When I had my sex education, sex seemed a far off thing as the boys at my school either annoyed me or scared me. At this point, an attraction to women didn’t seem to be an option. It was not until I was twenty, and watching The L Word that this part of life would make sense to me. Coming out as bisexual in 2016 put a lot of things into perspective, especially how society views sex, and how culture comments on it. I was looking for representations of myself and found them to be few and far between.

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On researching the reasons behind this absence in sex education, the common train of thought behind not teaching LGBTQ inclusive sex ed was the worry behind promoting the lifestyle. This thought process is wrong on many levels, the worst being that like all prejudices, it puts one person’s life above another; it teaches that heterosexuality is the norm. I mean, when was the last time someone came out as straight? I have read many articles and watched many videos on heteronormativity, and can see that this is where the absence stems from. From the government right down to schools and parents, people assume people’s sexual orientation, therefore assuming LGBTQ+ are in the minority. This leads to exclusion, and people feeling devalued. I have never understood why when teaching teenagers about sex and education, you wouldn’t teach them about every colour of the rainbow, no pun intended; it is of invaluable importance to their education. If I was an MP, a teacher, or a parent I would want thought-out, informative, joyful lessons on the subject that required more than just an hour before lunch. I would want young adults to learn about healthy and unhealthy relationships, pleasurable sex, safe sex, attraction, affirmation of the LGBTQ+ community, dating, online dating, and the myth of virginity.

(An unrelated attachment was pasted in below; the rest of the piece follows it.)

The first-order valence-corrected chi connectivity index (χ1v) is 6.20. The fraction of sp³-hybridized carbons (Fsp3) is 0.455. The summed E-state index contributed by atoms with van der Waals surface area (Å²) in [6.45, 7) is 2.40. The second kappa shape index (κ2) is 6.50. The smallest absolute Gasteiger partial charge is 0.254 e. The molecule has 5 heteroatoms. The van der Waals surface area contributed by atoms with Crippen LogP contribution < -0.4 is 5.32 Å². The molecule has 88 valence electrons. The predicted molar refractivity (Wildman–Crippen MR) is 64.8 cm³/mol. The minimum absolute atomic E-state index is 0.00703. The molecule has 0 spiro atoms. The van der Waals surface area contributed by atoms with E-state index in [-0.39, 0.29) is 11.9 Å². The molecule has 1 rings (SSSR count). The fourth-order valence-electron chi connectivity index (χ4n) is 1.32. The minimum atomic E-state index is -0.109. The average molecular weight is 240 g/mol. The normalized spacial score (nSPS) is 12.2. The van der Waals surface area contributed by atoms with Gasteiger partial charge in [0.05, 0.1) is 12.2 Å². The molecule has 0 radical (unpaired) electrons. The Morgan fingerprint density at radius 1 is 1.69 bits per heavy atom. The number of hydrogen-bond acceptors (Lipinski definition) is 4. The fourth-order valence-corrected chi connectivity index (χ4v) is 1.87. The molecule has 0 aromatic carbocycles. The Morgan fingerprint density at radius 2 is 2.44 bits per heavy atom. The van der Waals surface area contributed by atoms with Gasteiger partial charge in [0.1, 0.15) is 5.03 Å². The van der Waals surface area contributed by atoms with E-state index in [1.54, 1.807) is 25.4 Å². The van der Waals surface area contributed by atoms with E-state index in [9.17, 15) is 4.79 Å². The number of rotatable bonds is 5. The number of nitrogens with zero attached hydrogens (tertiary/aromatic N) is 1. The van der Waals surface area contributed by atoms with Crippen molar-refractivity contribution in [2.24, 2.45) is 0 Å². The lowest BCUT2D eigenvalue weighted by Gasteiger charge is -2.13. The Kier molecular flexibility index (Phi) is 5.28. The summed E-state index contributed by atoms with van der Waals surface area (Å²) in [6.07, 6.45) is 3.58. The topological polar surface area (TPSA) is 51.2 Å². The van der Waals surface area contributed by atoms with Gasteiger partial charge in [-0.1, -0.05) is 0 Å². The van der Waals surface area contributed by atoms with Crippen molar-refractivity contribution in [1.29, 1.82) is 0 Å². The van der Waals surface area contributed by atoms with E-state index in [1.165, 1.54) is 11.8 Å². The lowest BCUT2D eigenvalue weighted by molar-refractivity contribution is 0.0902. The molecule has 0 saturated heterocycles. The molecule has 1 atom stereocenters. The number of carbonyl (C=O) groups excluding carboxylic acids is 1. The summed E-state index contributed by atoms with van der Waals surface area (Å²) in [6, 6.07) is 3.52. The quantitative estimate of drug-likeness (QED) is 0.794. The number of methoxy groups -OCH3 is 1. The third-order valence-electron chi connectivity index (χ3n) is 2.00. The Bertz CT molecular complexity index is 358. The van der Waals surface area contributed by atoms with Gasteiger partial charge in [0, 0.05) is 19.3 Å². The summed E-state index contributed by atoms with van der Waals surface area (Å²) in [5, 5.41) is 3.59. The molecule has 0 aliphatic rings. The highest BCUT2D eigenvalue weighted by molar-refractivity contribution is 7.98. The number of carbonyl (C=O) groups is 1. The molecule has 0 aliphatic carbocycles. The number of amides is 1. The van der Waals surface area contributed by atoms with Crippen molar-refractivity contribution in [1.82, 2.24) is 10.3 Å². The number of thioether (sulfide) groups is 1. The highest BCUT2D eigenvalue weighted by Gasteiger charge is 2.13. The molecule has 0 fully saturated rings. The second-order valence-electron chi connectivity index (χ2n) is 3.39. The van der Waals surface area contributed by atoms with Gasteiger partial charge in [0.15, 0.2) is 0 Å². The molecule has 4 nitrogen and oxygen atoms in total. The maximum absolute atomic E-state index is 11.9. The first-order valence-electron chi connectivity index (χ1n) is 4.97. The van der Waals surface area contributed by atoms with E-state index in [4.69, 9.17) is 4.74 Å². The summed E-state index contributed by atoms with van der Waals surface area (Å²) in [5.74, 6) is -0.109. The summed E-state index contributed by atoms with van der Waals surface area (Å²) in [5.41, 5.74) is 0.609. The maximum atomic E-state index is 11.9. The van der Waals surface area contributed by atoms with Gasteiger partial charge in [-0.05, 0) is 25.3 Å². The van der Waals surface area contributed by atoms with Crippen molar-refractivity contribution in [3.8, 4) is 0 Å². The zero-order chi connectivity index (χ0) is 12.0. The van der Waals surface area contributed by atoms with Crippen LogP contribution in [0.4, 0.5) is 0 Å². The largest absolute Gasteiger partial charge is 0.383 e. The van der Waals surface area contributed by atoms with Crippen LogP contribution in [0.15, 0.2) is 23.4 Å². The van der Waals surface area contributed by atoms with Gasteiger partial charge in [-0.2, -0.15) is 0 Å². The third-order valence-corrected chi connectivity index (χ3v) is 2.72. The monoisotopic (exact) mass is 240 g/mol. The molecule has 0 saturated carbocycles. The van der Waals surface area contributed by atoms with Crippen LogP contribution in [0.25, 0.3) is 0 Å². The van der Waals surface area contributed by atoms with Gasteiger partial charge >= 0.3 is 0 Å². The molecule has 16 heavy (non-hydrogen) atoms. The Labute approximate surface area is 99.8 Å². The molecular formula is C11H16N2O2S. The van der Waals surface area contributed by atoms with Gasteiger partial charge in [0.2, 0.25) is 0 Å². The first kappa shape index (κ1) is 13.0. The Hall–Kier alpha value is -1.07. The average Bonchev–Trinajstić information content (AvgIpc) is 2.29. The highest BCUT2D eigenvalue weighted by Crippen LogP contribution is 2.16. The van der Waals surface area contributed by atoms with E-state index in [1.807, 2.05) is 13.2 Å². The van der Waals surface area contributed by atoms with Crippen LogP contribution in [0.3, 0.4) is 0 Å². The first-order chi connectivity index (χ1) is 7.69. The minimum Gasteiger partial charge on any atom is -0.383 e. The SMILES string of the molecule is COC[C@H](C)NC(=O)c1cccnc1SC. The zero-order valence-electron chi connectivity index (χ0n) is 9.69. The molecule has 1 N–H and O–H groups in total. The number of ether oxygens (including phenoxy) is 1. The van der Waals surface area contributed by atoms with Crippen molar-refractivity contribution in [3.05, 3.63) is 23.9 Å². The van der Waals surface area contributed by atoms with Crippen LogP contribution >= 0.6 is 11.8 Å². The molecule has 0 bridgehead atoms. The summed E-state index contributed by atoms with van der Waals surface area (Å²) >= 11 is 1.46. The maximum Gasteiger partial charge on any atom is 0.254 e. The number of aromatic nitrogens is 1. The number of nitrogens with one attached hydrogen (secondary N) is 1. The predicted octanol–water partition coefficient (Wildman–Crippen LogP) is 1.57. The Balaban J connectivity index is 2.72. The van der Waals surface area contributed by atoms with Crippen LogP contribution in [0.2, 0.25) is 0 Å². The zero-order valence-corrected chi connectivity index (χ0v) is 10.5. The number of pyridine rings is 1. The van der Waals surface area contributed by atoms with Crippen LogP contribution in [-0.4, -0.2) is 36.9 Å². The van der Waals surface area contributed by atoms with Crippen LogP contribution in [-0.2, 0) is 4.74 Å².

I have never understood why when teaching teenagers about sex and education, you wouldn’t teach them about every colour of the rainbow, no pun intended; it is of invaluable importance to their education. If I was an MP, a teacher, or a parent I would want thought-out, informative, joyful lessons on the subject that required more than just an hour before lunch. I would want young adults to learn about healthy and unhealthy relationships, pleasurable sex, safe sex, attraction, affirmation of the LGBTQ+ community, dating, online dating, and the myth of virginity.

As a graduate of English and drama, I would also discuss how our culture views sex; the difference between a sex scene and sex, the difference between pornography and sex. I would teach people where to find LGBTQ+ representation, where to find feminist representation, and what it means to be a feminist, especially when it comes to sex. When it comes to sex we don’t give teenagers (especially teenage girls) the credit they deserve. Your teenage years can be the hardest as a period of constant pressure, questions and uncertainties about all that life can offer. The least adults can do is give them some certainty, and show them that they understand. School is meant to be a place where we learn about the world, about ourselves, and what we can become. I came out at the age of 24 – a whole decade after I learnt about how a sperm fertilises an egg. I had ten years to read all the sexy books and watch all the sexy films, and I had The L Word to confirm my bisexuality. I still think of the joy I missed out on, the stupid things I could have avoided, the days spent questioning and not acting. I think of that anxious lonely girl or boy who doesn’t have the strength to wait ten years. What if one person telling them their feelings are valid, or hearing that ‘love is love’ gives them the permission to start finding joy?